And when the news is especially sad, I’ve been known to eat a few Dark Chocolate Peanut M&Ms. Just to take the edge off, you understand.

Here’s hoping for a week in which I don’t have to hit the hard stuff. Or buy a bigger bag.

 

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Book Report: Can you make room for hope, faith, and opportunity?

tiger drive

Three cheers for Carson City, Nevada author, Teri Case on her debut novel! I was lucky enough to receive it as a gift from a friend.

Teri gets deep and personal in this family drama set in a trailer park very similar to the one in which she and her siblings were raised. The voices of the mother, father, sister, and brother are both vibrant and heartbreaking. Each character demonstrates the damage that poverty, abuse, and addiction can wreak on human beings. To protect themselves, they inflict further damage by keeping secrets from one another. While readers may not like the characters, they will find it hard not to empathize.

“Do you ever think we all would just be happier if everyone worked together and supported each other? I feel like my parents…and my older siblings only take care of themselves. It’s like my family doesn’t think there is enough of a good thing to go around, so they all scrap for the best of the worst, climb over each other, fight over rations, and then boom…they vanish when someone needs them. And that leaves me no better than them and looking out for myself…”

The author successfully paints each character into a corner, where neither they nor the reader can see any way out. Could these characters ever find redemption? Each of them will need to find resilience and the fierce drive of a tiger if they are to survive much less succeed.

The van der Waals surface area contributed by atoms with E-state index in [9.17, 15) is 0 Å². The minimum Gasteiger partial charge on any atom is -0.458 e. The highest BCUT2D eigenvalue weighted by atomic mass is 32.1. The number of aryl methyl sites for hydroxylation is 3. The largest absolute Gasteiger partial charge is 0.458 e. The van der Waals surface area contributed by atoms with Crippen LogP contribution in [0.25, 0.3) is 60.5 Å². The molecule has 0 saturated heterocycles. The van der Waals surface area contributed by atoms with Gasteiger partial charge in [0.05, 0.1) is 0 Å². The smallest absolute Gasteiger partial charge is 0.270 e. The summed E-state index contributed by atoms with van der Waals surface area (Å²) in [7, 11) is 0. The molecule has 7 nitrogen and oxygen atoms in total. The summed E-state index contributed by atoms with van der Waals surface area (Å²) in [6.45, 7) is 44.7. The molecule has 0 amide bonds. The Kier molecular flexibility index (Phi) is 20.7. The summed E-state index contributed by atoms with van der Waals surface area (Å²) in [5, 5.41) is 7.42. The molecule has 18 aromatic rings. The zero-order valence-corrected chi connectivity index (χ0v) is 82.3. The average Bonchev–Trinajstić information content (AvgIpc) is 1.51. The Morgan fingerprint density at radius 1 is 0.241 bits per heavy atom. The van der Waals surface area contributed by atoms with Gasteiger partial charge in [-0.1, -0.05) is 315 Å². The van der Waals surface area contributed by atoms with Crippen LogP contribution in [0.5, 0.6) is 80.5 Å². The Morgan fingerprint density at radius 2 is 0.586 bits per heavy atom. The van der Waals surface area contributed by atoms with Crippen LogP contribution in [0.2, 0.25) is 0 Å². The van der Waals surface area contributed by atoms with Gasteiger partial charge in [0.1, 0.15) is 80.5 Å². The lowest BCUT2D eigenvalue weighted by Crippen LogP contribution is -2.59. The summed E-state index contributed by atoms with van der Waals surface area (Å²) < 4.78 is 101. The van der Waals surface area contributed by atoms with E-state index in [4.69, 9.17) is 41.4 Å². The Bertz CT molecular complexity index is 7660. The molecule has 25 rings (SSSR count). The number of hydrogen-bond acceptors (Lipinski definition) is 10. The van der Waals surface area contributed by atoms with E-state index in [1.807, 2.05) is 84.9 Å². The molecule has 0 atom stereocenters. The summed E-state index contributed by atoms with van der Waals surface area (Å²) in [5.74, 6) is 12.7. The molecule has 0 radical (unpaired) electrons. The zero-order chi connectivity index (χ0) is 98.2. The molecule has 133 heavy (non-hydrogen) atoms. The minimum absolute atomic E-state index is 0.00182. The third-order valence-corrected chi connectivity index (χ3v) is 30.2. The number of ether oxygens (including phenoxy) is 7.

More importantly, I believe Tiger Drive reinforces one of the reasons I read–to experience lives outside my own. The characters’ desperate lives and blistering responses to the chaos swirling around them are so foreign to my own life, that I was at first taken aback. Their struggles caused me to reflect on the assumptions and judgments I may have made when I encountered troubled children and families not only in my teaching career, but also in my life. I hope I have at least been kind. As a human being, kindness and compassion should be my first response. My prime directive. It costs us nothing to “make room for hope, faith, and opportunity” in our hearts. Having one person believe in us can make all the difference.

Thanks for a compelling read and the lesson, Teri.

Teri case
Author, Teri Case

Before you start crabbin’, think

Against all advice to the contrary, I very occasionally read the comments on political threads on Facebook. Surprise! Most of the time, I discover trolls–hateful, mean-spirited folks who seem to delight in starting and stoking fires. But a recent post on my local Nextdoor bulletin board caused me to wonder if many of us hadn’t become so accustomed to seeing only what we agree with that when something pops up we don’t like, we feel compelled to speak out against it.